A good example of the progressive, problem-solving culture exhibited by staff at the DMRM, and the regulated community in Ohio, is STRONGER (State Review of Oil & Natural Gas Environmental Regulations). Many industries and regulators would fear a process organized by a not-for-profit organization that reviews a regulatory program with a team of oil and gas administrators from other states, EPA, industry, and environmental advocates. The DMRM and the Ohio Oil and Gas Association not only do not fear the program, but they embrace this peer review as a way of advancing scientifically sound, and responsible, process improvements to achieve better environmental regulatory results. Ohio’s program has been reviewed three times (1995, 2005, and 2010 with a focus on hydraulic fracturing). STRONGER reported Ohio has been able to adopt 80% of the review recommendations; a percentage that will increase when current regulatory reforms are completed. A good example is the recent landmark legislation, Senate Bill 165 that anticipated the effects of the Utica Shale industry and enacted changes to better protect water quality and increase inspection, among other things.
The Class II Underground Injection Control (UIC) program is another instance where Ohio regulators and industry were proactive. According to the U.S. EPA, the UIC program is the best way to ensure underground sources of drinking water are not contaminated by fluids produced from the extraction of oil and gas.
In the 1980’s Ohio enacted critical reforms to protect Ohio water, citizens, and environment from water pollution. When Ohio prohibited other forms of oil field wastewater disposal, the State sought primacy of the UIC regulatory program from the US EPA. By doing so, it enhanced the industry’s ability to comply with proper handling of wastewater produced in the development process via a closed loop system, therein preventing release of polluted water to the environment. The fore-thought has yielded benefits today, because UIC wells are now accepting hydraulic fracturing fluids from Ohio shale development. This forward thinking has allowed a solution other states have not developed for disposal of a new fluid source. Industry has utilized these wells for decades without significant incident and in so doing has protected the quality of Ohio’s underground drinking water sources and surface waters.
Utica Shale extraction is providing new opportunities and challenges. To meet this test, I see progressive industry leaders going beyond the minimum standards. While state standards require sampling to 300 feet, many companies sample all private water wells 1,000 or more feet to establish baseline conditions so they can respond to complaints with data. Drill pads have safety berms to minimize release of dust and dampen noise. Fences protect people and livestock from entering the development area. Erosion control programs use best management practices to prevent siltation of streams. In my capacity as an environmental consultant I now see the industry carefully siting gathering lines to avoid impacts to streams, wetlands, and other important resources whenever possible.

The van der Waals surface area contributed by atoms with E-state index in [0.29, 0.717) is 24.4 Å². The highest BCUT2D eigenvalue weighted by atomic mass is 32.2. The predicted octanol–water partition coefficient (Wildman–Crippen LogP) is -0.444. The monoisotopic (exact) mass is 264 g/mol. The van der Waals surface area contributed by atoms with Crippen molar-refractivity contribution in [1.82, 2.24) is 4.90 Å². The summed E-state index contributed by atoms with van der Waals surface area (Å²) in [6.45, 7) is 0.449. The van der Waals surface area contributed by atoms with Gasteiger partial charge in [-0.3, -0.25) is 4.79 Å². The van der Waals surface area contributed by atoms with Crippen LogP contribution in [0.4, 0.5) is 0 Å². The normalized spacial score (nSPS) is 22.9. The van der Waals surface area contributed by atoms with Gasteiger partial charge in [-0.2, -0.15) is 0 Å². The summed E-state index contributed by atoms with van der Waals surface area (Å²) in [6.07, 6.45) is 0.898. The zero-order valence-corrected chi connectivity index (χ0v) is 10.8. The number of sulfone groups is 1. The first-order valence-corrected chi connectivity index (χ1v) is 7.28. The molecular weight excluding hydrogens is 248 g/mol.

All development activities can create unintended consequences caused by a wide variety of factors, e.g. weather, equipment failure, human error, neglect, and more. In my experience with ODNR, when unintended consequence did occur, both the industry and the DMRM were quick to react, correct the program, and take measures to prevent future occurrences.
Recent unintended consequences have made the news with regard to earth tremors that are preliminarily believed to have been caused by UIC injection water lubrication of previously unknown deep faults in the earth’s crust. Another story in recent news relates to natural gas reported in a domestic water well. With literally tens of thousands of wells completed in Ohio, the laws of probability predict something will occasionally go wrong. How we as a society react to those errors in terms of problem analysis, problem prevention, and public policy determine if we are able to continue to strike a balance between our nation’s need for energy and protection of our people and natural resources. Based on my experience, I am confident Ohio government and industry will meet the challenge.
Tags: BHE Environmental, Closed Loop System, dmrm, Hydraulic Fracturing Fluids, Mike Sponsler, ODNR, Ohio oil and gas industry, Ohio Senate Bill 165, Ohio Senate Bill 501, oil and gas laws, Primacy, Stronger, UIC, US EPA, water sampling
OOGA Environmental Conference Recap
Saturday, December 10th, 2011 | 0 Comments
As focus on Ohio’s Utica Shale becomes more intense, so too are compliance issues associated with environmental regulation. The Ohio Oil and Gas Association (OOGA) 2011 Conference Series made an express stop early this week at Kent State University (Stark Campus) to help membership stay on the cutting edge of these industry developments and better understand the scope of environmental issues related to wetlands, stream crossings and sensitive habitats for endangered species.